RICHMOND — Elexis Webster was just 14 years old when she landed in foster care, after being discovered by police living in a car somewhere near Hayward.
She spent years homeless and impoverished and missed three grades. But this week, Elexis’ resilience and determination was on full display as she graduated third in her class with a 4.6 GPA from Kennedy High School in Richmond. She will attend UC San Diego in the fall.
It hardly seemed possible a few years ago. Elexis and her younger sister, Elyssa, often would search out places to sleep at night, sometimes in motel rooms, but also wherever they could find a spot — behind the Target store in Livermore, inside the baseball dugout in Hayward, or on park benches.
Unable to rely on parents for support, the two sisters were forced to be “little watchmen over each other,” said Millard Clay, her foster-mother who has taken care of Webster for nearly six years. She still recalls that when Elexis came into her foster home, “she was very, very sick” and “very nervous.”
“She was just shaking like a leaf on the tree. Anything would have her jumping,” Clay recalled.
Elexis, 19, didn’t go to school for three years from fifth through seventh grades, as she was often living on the streets.
“With Elexis’ incredible story, you’d never know if she didn’t tell you,” said Laura Shebroe, her Advanced Placement calculus teacher. “She’s very motivated to learn, and she’s not easily discouraged. But she is so willing to keep trying, even when she gets stuck on something.”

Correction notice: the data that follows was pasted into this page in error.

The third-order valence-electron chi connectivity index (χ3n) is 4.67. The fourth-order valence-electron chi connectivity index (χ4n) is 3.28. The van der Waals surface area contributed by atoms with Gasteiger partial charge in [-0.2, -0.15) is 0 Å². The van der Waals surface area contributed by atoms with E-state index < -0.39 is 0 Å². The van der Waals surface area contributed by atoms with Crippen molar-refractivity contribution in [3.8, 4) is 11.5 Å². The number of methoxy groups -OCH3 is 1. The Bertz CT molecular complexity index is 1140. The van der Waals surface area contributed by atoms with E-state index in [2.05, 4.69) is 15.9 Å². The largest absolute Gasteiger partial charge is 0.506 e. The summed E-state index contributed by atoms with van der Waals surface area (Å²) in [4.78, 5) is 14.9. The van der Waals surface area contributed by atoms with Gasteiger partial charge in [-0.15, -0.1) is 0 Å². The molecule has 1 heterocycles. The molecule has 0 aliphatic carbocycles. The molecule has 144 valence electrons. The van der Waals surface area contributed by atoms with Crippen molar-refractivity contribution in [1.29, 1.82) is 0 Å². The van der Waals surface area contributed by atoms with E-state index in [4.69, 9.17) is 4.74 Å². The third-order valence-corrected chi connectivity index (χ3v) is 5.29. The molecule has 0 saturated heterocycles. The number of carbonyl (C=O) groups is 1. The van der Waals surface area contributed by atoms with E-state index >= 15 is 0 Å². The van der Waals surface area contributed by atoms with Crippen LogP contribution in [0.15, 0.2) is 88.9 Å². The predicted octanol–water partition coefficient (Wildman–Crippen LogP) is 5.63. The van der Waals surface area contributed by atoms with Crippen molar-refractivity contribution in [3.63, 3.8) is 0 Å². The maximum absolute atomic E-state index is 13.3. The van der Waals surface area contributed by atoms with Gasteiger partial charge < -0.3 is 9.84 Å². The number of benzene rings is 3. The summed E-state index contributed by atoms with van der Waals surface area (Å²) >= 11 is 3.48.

“I’ve never seen her in a bad mood,” Shebroe said. “And she is always smiling. She really has a genuine desire to be the best version of herself at all times.”
“She’s got a very playful sense of humor without being childish or immature,” added Ian Bader, her AP English teacher. “Elexis has this kind of radiance that doesn’t ever seem to diminish. It’s like she’s living every day like it’s her last, so there’s just a general feeling of warmth and joy that just comes off of her at all times … and an attitude of ‘why be negative?’”
But if you ask her about those days on the street, she’ll tell you: “Life was a nightmare.” She said she suffered from emotional and physical abuse at the hands of family members.
“It was terrible,” she said. “It was like a night terror. Only you wake up and you are stuck with it. …”
It took awhile for her to open up and trust her new home and situation, Elexis said. She was all too familiar with the expectation that whenever something good would happen, something or someone would mess that up.
When the chance came to return to school, she was determined to make the most of the opportunity.
“Most kids don’t like to learn, but I wanted to do it and missed it,” she said, explaining how she loved watching documentaries and reading, even though she was unable to do much of it when she was homeless.